Ancient Monuments

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Round cairn 472m SSW of Caradon Hill summit

A Scheduled Monument in Linkinhorne, Cornwall

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Latitude: 50.5068 / 50°30'24"N

Longitude: -4.4382 / 4°26'17"W

OS Eastings: 227208.071682

OS Northings: 70282.442538

OS Grid: SX272702

Mapcode National: GBR NG.KKTH

Mapcode Global: FRA 17LQ.GS7

Entry Name: Round cairn 472m SSW of Caradon Hill summit

Scheduled Date: 5 October 1959

Last Amended: 25 February 1992

Source: Historic England

Source ID: 1011824

English Heritage Legacy ID: 15046

County: Cornwall

Civil Parish: Linkinhorne

Traditional County: Cornwall

Lieutenancy Area (Ceremonial County): Cornwall

Church of England Parish: St Cleer

Church of England Diocese: Truro


The monument comprises a circular funerary cairn, part of a linear cairn group
on a SSW spur of Caradon Hill, on the SE edge of Bodmin Moor.
The cairn survives as a well-preserved circular turf-covered mound, 11.5m in
diameter and 1m high, composed of heaped small to medium-sized stones. The
mound rises to a flattened upper surface 7m in diameter and has survived
essentially intact. This cairn has been recorded and surveyed on several
occasions since 1958 but has not been subject to archaeological excavation.
It lies near the NE end of a dispersed linear group of cairns that extends
along the crest of a broad spur running SSW from Caradon Hill and contains
nine cairns of several types typical of the Early and Middle Bronze Age
(c.2000 - 1000 BC).

The site of the monument is shown on the attached map extract.
It includes a 2 metre boundary around the archaeological features,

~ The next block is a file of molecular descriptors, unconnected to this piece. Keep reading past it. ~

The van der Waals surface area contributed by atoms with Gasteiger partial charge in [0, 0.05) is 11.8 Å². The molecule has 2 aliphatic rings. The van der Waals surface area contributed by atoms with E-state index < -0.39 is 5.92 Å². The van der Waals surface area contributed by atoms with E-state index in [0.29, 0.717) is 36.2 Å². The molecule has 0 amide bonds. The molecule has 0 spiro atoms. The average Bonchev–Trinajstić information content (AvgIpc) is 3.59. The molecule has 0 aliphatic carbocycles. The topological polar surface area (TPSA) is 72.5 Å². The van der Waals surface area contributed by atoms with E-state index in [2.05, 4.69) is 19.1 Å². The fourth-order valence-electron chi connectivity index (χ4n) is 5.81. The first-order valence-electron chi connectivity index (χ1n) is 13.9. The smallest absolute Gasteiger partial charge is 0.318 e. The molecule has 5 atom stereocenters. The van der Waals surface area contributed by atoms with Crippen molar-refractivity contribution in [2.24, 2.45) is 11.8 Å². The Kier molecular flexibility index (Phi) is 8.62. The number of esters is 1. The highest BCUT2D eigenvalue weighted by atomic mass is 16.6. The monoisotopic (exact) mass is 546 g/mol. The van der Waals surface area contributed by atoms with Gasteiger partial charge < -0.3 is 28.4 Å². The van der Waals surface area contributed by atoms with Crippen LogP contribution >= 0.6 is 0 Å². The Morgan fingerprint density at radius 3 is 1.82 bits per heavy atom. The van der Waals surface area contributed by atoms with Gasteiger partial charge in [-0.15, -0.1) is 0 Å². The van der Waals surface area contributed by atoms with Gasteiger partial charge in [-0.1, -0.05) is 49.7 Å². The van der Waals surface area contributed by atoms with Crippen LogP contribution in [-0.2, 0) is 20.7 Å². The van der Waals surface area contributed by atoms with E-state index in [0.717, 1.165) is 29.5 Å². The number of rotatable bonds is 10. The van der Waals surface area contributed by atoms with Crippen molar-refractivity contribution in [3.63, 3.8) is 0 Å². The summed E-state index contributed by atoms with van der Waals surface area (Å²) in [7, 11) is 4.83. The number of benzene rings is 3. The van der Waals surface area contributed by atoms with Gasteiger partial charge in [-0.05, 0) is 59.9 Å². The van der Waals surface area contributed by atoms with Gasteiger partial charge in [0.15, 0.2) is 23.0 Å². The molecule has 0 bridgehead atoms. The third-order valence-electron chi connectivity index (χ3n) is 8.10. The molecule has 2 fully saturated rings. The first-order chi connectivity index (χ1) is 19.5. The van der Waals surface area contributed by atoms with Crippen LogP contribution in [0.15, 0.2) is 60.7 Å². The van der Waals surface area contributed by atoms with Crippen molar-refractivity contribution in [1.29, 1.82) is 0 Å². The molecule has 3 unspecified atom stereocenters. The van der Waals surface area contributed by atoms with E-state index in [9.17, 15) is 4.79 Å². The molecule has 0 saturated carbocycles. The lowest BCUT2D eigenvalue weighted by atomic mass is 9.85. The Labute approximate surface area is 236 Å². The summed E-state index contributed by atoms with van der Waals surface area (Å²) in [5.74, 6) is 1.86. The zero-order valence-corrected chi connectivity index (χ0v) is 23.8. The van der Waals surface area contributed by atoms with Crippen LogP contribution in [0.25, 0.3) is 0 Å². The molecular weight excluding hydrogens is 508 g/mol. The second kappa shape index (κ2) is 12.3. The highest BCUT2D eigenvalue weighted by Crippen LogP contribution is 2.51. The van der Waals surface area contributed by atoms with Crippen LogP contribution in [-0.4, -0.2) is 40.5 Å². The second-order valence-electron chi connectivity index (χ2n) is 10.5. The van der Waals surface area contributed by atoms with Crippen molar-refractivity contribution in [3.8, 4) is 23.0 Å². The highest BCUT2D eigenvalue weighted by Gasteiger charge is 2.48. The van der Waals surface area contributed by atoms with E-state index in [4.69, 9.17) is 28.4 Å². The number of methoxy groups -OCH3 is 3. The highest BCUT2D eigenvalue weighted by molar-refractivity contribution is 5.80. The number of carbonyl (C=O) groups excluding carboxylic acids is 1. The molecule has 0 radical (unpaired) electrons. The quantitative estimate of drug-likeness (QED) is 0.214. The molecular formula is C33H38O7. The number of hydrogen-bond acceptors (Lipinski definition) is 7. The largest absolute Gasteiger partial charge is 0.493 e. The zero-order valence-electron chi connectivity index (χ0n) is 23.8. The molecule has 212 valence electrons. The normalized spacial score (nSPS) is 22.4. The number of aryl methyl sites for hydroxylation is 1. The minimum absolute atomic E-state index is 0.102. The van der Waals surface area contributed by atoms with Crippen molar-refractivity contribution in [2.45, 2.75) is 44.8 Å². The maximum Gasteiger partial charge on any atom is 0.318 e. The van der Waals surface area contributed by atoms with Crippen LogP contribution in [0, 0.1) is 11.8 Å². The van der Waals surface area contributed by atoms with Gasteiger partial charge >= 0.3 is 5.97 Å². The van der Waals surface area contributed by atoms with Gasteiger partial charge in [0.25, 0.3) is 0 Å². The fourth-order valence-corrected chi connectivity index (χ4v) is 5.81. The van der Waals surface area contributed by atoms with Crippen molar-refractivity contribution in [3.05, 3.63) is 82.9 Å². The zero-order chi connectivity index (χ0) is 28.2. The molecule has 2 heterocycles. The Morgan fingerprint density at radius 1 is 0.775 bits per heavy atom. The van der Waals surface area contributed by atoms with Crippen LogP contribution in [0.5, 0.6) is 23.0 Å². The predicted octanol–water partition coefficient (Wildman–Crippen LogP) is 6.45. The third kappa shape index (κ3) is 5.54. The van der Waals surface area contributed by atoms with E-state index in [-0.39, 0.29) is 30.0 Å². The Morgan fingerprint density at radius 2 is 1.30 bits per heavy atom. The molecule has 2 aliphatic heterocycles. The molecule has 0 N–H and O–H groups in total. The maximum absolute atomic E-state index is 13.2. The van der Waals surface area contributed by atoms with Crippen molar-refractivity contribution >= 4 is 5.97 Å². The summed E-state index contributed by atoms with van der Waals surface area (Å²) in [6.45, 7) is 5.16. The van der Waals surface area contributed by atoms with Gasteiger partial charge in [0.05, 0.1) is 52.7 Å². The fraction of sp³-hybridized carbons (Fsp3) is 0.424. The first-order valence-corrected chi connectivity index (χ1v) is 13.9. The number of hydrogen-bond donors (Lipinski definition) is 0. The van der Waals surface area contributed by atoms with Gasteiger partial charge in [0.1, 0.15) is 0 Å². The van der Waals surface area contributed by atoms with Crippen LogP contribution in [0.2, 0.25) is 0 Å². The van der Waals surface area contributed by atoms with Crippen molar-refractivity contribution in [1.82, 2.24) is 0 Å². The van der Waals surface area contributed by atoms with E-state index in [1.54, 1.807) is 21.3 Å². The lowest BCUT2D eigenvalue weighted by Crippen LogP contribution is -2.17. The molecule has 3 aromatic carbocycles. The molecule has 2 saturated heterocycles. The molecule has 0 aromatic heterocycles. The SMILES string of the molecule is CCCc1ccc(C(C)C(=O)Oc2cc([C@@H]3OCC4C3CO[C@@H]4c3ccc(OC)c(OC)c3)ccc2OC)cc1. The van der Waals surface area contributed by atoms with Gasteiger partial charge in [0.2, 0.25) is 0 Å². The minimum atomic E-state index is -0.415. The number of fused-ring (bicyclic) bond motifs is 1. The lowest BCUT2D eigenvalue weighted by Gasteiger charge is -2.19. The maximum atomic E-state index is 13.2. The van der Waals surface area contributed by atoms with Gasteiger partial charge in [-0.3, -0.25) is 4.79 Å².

considered to be essential for the monument's support and preservation.

Source: Historic England

Reasons for Scheduling

Bodmin Moor, the largest of the Cornish granite uplands, has long been
recognised to have exceptional preservation of archaeological remains. The
quality and diversity of the evidence is such that the moor has been the
subject of detailed archaeological survey and hence it forms one of the best
recorded upland landscapes in England. Of particular note are the extensive
relict landscapes of Prehistoric, medieval and post-medieval date. Together
these provide direct evidence for human exploitation of the moor from the
earliest Prehistoric period onwards. The well-preserved and often visible
relationship between settlement sites, field systems, ceremonial and funerary
monuments as well as later industrial remains provides significant insights
into successive changes in the pattern of land use through time.

Round cairns are funerary monuments dating to the Bronze Age (c.2000-700 BC),
covering single or multiple burials. They were constructed as mounds of earth
and stone rubble, up to 40m in external diameter, but usually considerably
smaller; a kerb of edge-set stones sometimes bounds the edges of the mound.
Burials were placed in small pits, sometimes containing a box-like structure
of stone slabs called a cist, let into the old ground surface, or in the body
of the cairn itself. Round cairns can occur as isolated monuments, in small
groups or in cairn cemeteries. Often occupying prominent locations, they
are a major visual element in the modern landscape. Their considerable
variation in form and longevity as a monument type provide important
information on the diversity of beliefs, burial practices and social
organisation in the Bronze Age. They are particularly representative of their
period and a substantial proportion of surviving examples are considered
worthy of preservation. This round cairn on Caradon Hill has survived well
with only minimal surface disturbance; it has not been excavated and hence it
will retain most of its original features and deposits. Its importance is
enhanced by its location within a cairn group containing a variety of
different types of burial monument, demonstrating well the diversity of burial
practice during the Bronze Age.

Source: Historic England


Books and journals
Sharpe, A, The Minions Area Archaeological and Management Survey, (1993)
3/1991, Carter, A/RCHME, 1:2500 Air Photo Transcriptions: SX 2670 and SX 2770,
Consulted 3/1991, Cornwall SMR entry for PRN 1411.05,
consulted 3/1991, Cornwall SMR entry for PRN 1411.06,
Consulted 3/1991, Cornwall SMR entry for PRN 1421,

Source: Historic England

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